Hilary likes poetry. She inappropriately recites W.H Auden to an audience of civic dignitaries at a movie premier; and gives her beau Phillip Larkin as a going away present. When a colleague is stuck on a crossword clue, she's able to tell him that "Month of wasteland" is "April."
She's duty manager of the Empire, an obsolescent cinema in Margate, but she never bothers to actually watch a film. It's the olden days, which means Stir Crazy and Chariots of Fire and boxes of Maltesers for twenty pence. I doubt if the Empire would have shown Empire of Light: it's far too art-house. The pauses are long, Joni Mitchell and Bob Dylan gate-crash the sound track, and it's full of actors: Olivia Coleman, Toby Jones, Colin Firth and relative newcomer Michael Ward. And boy, do they act. Everyone articulates their feelings with just a little bit too much clarity and eloquence. On young Steven's first day at the cinema, Hilary shows him the disused ballroom on the top floor, and he cuts up one of his own socks to make a splint for a pigeon with a broken wing. As you do. Norman the projectionist can't be restrained from talking about the wonder of cinema, the marvel of static images turning into moving ones; the magic beam of light. And his estranged son. When Hilary finally decides to sit through a whole movie he shows her Being There. It's a pity he didn't have Brief Encounter to hand.
The film's about the relationship between Steven -- young, straightforward, black -- and Hilary -- white, middle-aged and recovering from some kind of mental breakdown. With the possible exception of cinema manager Donald, who is having an affair with Hilary in his office behind his wife's back, everyone in the story is nice. The staff of the cinema welcome Hilary back into their team despite her unpredictable behaviour, and don't raise their eyebrows when it becomes clear that the younger black man and the older white woman are becoming an item. When Hilary relapses and is hospitalised, the romance ends, but Steven continues to visit her and help her as a friend. It's really all quite wholesome and lovely. The sex remains in discrete silhouette, although Olivia Coleman reportedly felt that it still went a Bit Too Far. While Hilary is in hospital, Steven resumes his relationship with a black girl of his own age, but everyone is open and straightforward about it. Even the social worker and the policeman who break down Hilary's door do so in the nicest way possible.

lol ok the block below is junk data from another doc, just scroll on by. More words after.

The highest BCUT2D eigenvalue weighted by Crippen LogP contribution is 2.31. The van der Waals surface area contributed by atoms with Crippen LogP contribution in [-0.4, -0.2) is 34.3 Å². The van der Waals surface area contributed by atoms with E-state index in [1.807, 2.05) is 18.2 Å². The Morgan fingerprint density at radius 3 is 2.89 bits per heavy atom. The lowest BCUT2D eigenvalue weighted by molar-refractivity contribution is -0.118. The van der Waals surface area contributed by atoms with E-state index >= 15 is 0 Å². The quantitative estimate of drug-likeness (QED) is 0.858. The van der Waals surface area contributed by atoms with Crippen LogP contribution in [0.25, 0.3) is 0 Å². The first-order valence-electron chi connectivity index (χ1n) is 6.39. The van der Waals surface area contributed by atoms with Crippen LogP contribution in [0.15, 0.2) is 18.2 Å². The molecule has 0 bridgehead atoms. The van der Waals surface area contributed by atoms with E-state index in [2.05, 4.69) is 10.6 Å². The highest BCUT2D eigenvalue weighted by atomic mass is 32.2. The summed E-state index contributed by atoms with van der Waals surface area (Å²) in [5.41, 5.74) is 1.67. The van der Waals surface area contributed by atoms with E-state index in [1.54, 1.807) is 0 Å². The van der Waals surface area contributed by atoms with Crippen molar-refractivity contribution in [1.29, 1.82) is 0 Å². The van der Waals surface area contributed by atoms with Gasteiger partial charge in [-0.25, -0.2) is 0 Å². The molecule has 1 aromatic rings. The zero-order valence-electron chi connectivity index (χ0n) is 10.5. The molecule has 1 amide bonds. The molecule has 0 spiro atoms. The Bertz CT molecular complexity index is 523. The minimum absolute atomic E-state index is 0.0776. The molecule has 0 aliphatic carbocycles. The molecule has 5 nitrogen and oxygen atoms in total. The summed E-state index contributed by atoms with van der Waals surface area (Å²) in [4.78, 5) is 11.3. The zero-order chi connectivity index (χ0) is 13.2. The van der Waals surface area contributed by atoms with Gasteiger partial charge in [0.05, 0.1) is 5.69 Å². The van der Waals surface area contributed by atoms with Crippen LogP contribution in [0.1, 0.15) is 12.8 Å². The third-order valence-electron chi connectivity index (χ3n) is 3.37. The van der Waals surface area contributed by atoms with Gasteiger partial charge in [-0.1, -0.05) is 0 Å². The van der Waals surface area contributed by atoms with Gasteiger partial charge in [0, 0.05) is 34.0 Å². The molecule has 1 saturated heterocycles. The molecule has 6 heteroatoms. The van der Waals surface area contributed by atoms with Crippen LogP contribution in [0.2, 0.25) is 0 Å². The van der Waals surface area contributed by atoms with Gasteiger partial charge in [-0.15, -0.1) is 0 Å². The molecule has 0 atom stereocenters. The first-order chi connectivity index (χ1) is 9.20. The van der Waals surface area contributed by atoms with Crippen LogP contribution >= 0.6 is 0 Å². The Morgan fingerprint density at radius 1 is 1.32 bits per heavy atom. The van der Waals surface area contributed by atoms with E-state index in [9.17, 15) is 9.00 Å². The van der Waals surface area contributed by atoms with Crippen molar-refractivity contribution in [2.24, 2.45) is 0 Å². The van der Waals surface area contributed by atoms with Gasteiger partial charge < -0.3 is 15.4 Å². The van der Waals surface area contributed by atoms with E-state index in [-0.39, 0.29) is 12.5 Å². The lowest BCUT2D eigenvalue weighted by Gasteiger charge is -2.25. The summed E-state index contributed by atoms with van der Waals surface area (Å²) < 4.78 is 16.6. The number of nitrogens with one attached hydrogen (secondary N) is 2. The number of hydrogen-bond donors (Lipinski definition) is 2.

I found the first two thirds very engaging indeed. It isn't immediately clear whether we're watching a Nostalgic Magic of Cinema piece, or a will-they won't-they romance. Coleman, of course, does a wonderful job moving from nice and normal to clearly very poorly indeed, via unpredictably volatile. But I felt it slightly lost its way in the final section, when a rampaging mob of undifferentiated racist neanderthals arrive unannounced and beat Steven up, just because. This produces a kind of crisis, but it's not a crisis which has got a great deal to do with anything which has happened up this point.
So: it's about the last days of the old fashioned movie house. Or possibly about mental illness. Cross generational romance. How racist the '80s were. The redeeming magic of Peter Sellers. But it's hard to see how it fits together. Maybe it isn't supposed to. Early in the relationship, Steven and Hilary have an idyllic day on the beach; but it's spoiled by Hilary's erratic behaviour. What was it the poet said about connecting nothing with nothing?
I am trying very hard to be a semi-professional writer and have taken the leap of faith of down-sizing my day job.
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